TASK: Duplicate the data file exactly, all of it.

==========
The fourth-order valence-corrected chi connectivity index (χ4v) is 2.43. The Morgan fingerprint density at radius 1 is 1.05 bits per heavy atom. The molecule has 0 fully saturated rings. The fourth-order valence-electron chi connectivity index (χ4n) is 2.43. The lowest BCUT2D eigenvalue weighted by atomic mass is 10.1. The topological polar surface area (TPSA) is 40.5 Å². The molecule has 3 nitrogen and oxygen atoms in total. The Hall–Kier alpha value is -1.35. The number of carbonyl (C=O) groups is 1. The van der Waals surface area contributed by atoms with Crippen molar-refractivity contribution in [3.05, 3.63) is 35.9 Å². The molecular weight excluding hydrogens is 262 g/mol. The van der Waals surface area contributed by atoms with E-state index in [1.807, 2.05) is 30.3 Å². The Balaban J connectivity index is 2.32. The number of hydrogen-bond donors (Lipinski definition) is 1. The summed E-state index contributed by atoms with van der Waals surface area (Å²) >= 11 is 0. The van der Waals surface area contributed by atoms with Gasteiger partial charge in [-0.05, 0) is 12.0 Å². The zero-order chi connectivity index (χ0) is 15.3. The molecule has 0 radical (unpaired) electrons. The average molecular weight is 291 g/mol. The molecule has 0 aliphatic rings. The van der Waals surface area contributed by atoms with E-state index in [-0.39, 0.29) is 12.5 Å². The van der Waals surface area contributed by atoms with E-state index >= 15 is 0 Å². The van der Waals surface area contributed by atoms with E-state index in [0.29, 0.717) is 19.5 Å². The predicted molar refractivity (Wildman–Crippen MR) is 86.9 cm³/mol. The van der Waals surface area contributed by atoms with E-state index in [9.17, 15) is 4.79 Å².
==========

The fourth-order valence-corrected chi connectivity index (χ4v) is 2.43. The Morgan fingerprint density at radius 1 is 1.05 bits per heavy atom. The molecule has 0 fully saturated rings. The fourth-order valence-electron chi connectivity index (χ4n) is 2.43. The lowest BCUT2D eigenvalue weighted by atomic mass is 10.1. The topological polar surface area (TPSA) is 40.5 Å². The molecule has 3 nitrogen and oxygen atoms in total. The Hall–Kier alpha value is -1.35. The number of carbonyl (C=O) groups is 1. The van der Waals surface area contributed by atoms with Crippen molar-refractivity contribution in [3.05, 3.63) is 35.9 Å². The molecular weight excluding hydrogens is 262 g/mol. The van der Waals surface area contributed by atoms with E-state index in [1.807, 2.05) is 30.3 Å². The Balaban J connectivity index is 2.32. The number of hydrogen-bond donors (Lipinski definition) is 1. The summed E-state index contributed by atoms with van der Waals surface area (Å²) >= 11 is 0. The van der Waals surface area contributed by atoms with Gasteiger partial charge in [-0.05, 0) is 12.0 Å². The zero-order chi connectivity index (χ0) is 15.3. The molecule has 0 radical (unpaired) electrons. The average molecular weight is 291 g/mol. The molecule has 0 aliphatic rings. The van der Waals surface area contributed by atoms with E-state index in [-0.39, 0.29) is 12.5 Å². The van der Waals surface area contributed by atoms with E-state index >= 15 is 0 Å². The van der Waals surface area contributed by atoms with E-state index in [0.29, 0.717) is 19.5 Å². The predicted molar refractivity (Wildman–Crippen MR) is 86.9 cm³/mol. The van der Waals surface area contributed by atoms with E-state index in [9.17, 15) is 4.79 Å².